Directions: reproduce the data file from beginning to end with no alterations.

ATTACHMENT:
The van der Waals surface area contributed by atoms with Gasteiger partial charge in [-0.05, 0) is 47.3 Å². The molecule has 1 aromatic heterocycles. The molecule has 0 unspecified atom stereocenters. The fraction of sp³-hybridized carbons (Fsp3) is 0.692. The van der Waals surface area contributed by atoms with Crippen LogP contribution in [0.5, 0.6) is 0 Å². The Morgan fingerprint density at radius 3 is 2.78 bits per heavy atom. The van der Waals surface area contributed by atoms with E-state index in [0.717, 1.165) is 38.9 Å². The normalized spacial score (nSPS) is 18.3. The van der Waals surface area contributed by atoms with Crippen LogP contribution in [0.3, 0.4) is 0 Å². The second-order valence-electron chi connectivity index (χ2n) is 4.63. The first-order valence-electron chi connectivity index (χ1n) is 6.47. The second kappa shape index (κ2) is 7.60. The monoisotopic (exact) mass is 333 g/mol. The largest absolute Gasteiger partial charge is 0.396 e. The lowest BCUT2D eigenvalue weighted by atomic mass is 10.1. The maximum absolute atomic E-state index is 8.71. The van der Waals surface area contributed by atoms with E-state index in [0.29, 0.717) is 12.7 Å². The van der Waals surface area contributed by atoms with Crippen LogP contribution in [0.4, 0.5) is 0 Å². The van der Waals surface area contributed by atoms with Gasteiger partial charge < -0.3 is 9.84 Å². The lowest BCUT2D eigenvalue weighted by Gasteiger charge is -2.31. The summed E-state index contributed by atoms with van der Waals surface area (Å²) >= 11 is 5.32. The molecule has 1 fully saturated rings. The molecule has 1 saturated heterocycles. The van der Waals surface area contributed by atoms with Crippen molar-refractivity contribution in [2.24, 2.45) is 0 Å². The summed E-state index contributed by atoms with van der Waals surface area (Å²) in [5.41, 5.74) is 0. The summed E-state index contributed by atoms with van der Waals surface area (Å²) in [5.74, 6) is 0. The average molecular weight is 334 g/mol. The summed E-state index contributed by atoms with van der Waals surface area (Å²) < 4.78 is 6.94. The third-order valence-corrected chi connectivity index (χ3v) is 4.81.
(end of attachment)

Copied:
The van der Waals surface area contributed by atoms with Gasteiger partial charge in [-0.05, 0) is 47.3 Å². The molecule has 1 aromatic heterocycles. The molecule has 0 unspecified atom stereocenters. The fraction of sp³-hybridized carbons (Fsp3) is 0.692. The van der Waals surface area contributed by atoms with Crippen LogP contribution in [0.5, 0.6) is 0 Å². The Morgan fingerprint density at radius 3 is 2.78 bits per heavy atom. The van der Waals surface area contributed by atoms with E-state index in [0.717, 1.165) is 38.9 Å². The normalized spacial score (nSPS) is 18.3. The van der Waals surface area contributed by atoms with Crippen LogP contribution in [0.3, 0.4) is 0 Å². The second-order valence-electron chi connectivity index (χ2n) is 4.63. The first-order valence-electron chi connectivity index (χ1n) is 6.47. The second kappa shape index (κ2) is 7.60. The monoisotopic (exact) mass is 333 g/mol. The largest absolute Gasteiger partial charge is 0.396 e. The lowest BCUT2D eigenvalue weighted by atomic mass is 10.1. The maximum absolute atomic E-state index is 8.71. The van der Waals surface area contributed by atoms with E-state index in [0.29, 0.717) is 12.7 Å². The van der Waals surface area contributed by atoms with Crippen LogP contribution in [0.4, 0.5) is 0 Å². The van der Waals surface area contributed by atoms with Gasteiger partial charge < -0.3 is 9.84 Å². The lowest BCUT2D eigenvalue weighted by Gasteiger charge is -2.31. The summed E-state index contributed by atoms with van der Waals surface area (Å²) >= 11 is 5.32. The molecule has 1 fully saturated rings. The molecule has 1 saturated heterocycles. The van der Waals surface area contributed by atoms with Crippen molar-refractivity contribution in [2.24, 2.45) is 0 Å². The summed E-state index contributed by atoms with van der Waals surface area (Å²) in [5.41, 5.74) is 0. The summed E-state index contributed by atoms with van der Waals surface area (Å²) in [5.74, 6) is 0. The average molecular weight is 334 g/mol. The summed E-state index contributed by atoms with van der Waals surface area (Å²) < 4.78 is 6.94. The third-order valence-corrected chi connectivity index (χ3v) is 4.81.